Dudley Anderson was born in Jamaica in 1925, and like many other young men in 1944 he volunteered to join the Royal Air Force. He travelled to England, trained, and served as a Medical Orderly.
Before being demobbed, he took a bookkeeping and typing course at Wednesbury Commercial College, West Midlands. Dudley returned to Jamaica in 1947, but could not find a job. On hearing of the Empire Windrush’s fare of £28.10s to England, he used some of his RAF bursary to buy a ticket. He described the trip as an excursion with plenty of entertainment provided by the likes of Calypsonians Lord Kitchener and Lord Beginner.
After only a few days at the Clapham Common Deep Shelter in June 1948, some officials from the British Broadcasting Corporation visited there to recruit trainee engineers. He went for training in Cardiff but did not take a permanent job, which involved returning to work in Jamaica. Dudley came back to London and again found it difficult to find a job and accommodation. He worked as a road sweeper for a year, eventually got a job at a telephone company as a fitter, and a room in a hostel in Paddington. He became very frustrated with the housing situation, and decided to save enough money to but his first house in the 1950s in West London.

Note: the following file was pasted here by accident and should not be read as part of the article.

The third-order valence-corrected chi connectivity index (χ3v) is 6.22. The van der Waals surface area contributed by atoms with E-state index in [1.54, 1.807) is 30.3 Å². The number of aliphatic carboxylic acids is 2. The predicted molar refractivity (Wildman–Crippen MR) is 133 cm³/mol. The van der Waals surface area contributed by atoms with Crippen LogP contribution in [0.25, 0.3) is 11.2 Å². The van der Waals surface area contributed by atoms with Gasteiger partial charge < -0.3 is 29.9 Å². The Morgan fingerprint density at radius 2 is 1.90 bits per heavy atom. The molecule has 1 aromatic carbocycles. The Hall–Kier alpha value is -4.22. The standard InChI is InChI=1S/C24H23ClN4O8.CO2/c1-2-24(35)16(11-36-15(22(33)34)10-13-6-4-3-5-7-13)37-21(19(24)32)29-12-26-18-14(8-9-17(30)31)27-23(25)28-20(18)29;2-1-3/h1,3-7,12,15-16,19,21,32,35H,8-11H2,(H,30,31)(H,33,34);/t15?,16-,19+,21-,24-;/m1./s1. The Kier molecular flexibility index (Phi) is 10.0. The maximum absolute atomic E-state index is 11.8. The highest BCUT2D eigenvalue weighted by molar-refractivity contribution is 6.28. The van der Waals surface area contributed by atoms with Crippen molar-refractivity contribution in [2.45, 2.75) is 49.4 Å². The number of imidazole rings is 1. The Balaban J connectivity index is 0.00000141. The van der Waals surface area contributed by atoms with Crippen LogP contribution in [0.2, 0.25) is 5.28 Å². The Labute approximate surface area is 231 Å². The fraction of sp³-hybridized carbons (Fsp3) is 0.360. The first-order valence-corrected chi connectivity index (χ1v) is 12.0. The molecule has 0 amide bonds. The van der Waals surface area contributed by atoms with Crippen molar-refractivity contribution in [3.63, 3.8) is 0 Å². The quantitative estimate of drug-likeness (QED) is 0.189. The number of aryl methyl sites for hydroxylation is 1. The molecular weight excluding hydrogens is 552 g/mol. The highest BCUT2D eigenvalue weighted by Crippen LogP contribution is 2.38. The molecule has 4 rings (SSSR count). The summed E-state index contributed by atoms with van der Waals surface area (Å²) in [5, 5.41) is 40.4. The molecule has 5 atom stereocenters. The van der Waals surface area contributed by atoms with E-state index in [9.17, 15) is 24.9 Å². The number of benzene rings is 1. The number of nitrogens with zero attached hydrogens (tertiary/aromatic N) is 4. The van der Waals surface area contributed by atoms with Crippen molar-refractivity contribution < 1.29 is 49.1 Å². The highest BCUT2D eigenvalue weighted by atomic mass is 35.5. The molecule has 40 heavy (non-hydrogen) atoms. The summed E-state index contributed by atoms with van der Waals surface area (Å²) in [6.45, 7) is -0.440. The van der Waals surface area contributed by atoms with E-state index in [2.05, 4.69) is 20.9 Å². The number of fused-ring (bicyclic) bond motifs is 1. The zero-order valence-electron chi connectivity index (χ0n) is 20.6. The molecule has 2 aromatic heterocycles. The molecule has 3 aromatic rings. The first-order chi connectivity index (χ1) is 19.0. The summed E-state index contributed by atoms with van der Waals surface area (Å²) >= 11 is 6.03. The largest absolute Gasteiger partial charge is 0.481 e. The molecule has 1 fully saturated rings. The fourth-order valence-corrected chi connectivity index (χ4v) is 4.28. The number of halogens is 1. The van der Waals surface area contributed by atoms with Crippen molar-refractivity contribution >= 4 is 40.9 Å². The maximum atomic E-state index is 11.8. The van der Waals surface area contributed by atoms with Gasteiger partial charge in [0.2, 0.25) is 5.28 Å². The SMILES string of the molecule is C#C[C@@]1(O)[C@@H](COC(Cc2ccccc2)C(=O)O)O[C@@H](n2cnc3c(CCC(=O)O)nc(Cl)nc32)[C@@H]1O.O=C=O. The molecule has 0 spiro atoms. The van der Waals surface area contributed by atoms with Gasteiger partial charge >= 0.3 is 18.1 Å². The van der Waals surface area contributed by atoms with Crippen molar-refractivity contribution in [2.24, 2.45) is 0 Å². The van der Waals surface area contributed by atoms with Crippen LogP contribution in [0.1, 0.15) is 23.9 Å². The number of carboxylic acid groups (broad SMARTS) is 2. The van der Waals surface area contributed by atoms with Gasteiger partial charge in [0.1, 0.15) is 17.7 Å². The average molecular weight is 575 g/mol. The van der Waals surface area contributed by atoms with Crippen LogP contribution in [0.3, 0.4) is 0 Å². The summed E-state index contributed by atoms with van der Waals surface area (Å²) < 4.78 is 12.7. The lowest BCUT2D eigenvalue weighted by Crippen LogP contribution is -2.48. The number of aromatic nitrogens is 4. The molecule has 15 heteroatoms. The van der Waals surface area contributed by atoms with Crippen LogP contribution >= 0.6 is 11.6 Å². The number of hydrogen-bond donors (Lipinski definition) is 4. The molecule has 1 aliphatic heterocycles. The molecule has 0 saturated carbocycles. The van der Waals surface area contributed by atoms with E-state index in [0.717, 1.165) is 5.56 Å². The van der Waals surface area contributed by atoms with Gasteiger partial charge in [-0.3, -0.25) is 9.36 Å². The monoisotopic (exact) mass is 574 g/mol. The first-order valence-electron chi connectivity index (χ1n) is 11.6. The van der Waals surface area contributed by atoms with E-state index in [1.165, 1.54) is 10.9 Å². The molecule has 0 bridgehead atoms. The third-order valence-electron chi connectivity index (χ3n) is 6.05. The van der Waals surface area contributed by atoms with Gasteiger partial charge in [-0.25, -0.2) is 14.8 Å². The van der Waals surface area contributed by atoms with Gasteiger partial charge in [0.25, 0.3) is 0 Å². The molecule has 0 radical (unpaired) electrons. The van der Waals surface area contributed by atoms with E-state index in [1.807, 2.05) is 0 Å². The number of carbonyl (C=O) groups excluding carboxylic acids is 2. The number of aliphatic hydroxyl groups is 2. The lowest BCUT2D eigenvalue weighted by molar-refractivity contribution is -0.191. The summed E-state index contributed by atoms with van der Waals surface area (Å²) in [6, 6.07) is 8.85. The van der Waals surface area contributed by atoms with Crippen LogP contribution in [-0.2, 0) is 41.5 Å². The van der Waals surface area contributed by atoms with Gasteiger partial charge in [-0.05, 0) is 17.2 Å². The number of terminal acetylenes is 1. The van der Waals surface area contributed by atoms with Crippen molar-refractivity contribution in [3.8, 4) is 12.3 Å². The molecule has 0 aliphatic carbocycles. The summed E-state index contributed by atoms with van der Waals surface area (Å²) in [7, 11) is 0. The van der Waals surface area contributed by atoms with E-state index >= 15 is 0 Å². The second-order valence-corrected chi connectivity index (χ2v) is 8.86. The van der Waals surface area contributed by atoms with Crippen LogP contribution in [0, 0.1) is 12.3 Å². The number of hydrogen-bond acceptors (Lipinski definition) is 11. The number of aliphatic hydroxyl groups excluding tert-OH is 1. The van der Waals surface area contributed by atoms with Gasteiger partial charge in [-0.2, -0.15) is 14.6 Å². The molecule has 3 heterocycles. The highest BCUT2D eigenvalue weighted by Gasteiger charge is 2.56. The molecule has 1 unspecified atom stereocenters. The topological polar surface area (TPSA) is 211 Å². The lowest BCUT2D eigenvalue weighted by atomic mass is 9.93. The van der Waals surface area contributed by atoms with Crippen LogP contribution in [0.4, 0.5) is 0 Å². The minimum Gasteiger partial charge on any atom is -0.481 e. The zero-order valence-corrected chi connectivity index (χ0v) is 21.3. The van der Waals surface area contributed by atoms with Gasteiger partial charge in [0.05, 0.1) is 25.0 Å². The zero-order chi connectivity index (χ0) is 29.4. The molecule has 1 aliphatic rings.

He worked for the Post Office Telecommunications and for Standard Telecom in London. His last job before retirement was as a security guard at the National Gallery.